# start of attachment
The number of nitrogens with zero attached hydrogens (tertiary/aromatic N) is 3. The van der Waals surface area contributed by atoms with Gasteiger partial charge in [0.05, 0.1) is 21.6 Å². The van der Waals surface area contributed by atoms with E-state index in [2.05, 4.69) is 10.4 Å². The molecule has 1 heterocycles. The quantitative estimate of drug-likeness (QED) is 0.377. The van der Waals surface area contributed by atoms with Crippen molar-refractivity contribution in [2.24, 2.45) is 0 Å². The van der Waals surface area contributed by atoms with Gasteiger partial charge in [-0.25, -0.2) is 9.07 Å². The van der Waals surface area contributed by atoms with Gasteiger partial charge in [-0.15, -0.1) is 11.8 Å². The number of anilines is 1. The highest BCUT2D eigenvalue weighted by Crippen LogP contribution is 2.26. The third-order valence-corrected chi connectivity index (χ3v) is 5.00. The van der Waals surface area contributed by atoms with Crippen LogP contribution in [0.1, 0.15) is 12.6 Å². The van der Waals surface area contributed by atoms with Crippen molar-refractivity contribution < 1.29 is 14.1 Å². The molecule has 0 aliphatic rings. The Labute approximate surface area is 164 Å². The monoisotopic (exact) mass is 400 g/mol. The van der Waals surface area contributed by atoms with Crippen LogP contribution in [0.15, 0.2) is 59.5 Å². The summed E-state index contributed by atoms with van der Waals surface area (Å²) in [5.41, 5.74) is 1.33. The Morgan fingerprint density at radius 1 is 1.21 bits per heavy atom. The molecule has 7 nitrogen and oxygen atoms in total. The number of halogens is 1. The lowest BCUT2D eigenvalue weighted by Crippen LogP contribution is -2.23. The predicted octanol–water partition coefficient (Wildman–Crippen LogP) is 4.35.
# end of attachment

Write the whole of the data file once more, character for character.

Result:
The number of nitrogens with zero attached hydrogens (tertiary/aromatic N) is 3. The van der Waals surface area contributed by atoms with Gasteiger partial charge in [0.05, 0.1) is 21.6 Å². The van der Waals surface area contributed by atoms with E-state index in [2.05, 4.69) is 10.4 Å². The molecule has 1 heterocycles. The quantitative estimate of drug-likeness (QED) is 0.377. The van der Waals surface area contributed by atoms with Crippen molar-refractivity contribution in [2.24, 2.45) is 0 Å². The van der Waals surface area contributed by atoms with Gasteiger partial charge in [-0.25, -0.2) is 9.07 Å². The van der Waals surface area contributed by atoms with Gasteiger partial charge in [-0.15, -0.1) is 11.8 Å². The number of anilines is 1. The highest BCUT2D eigenvalue weighted by Crippen LogP contribution is 2.26. The third-order valence-corrected chi connectivity index (χ3v) is 5.00. The van der Waals surface area contributed by atoms with Crippen LogP contribution in [0.1, 0.15) is 12.6 Å². The van der Waals surface area contributed by atoms with Crippen molar-refractivity contribution < 1.29 is 14.1 Å². The molecule has 0 aliphatic rings. The Labute approximate surface area is 164 Å². The monoisotopic (exact) mass is 400 g/mol. The van der Waals surface area contributed by atoms with Crippen LogP contribution in [0.15, 0.2) is 59.5 Å². The summed E-state index contributed by atoms with van der Waals surface area (Å²) in [5.41, 5.74) is 1.33. The Morgan fingerprint density at radius 1 is 1.21 bits per heavy atom. The molecule has 7 nitrogen and oxygen atoms in total. The number of halogens is 1. The lowest BCUT2D eigenvalue weighted by Crippen LogP contribution is -2.23. The predicted octanol–water partition coefficient (Wildman–Crippen LogP) is 4.35.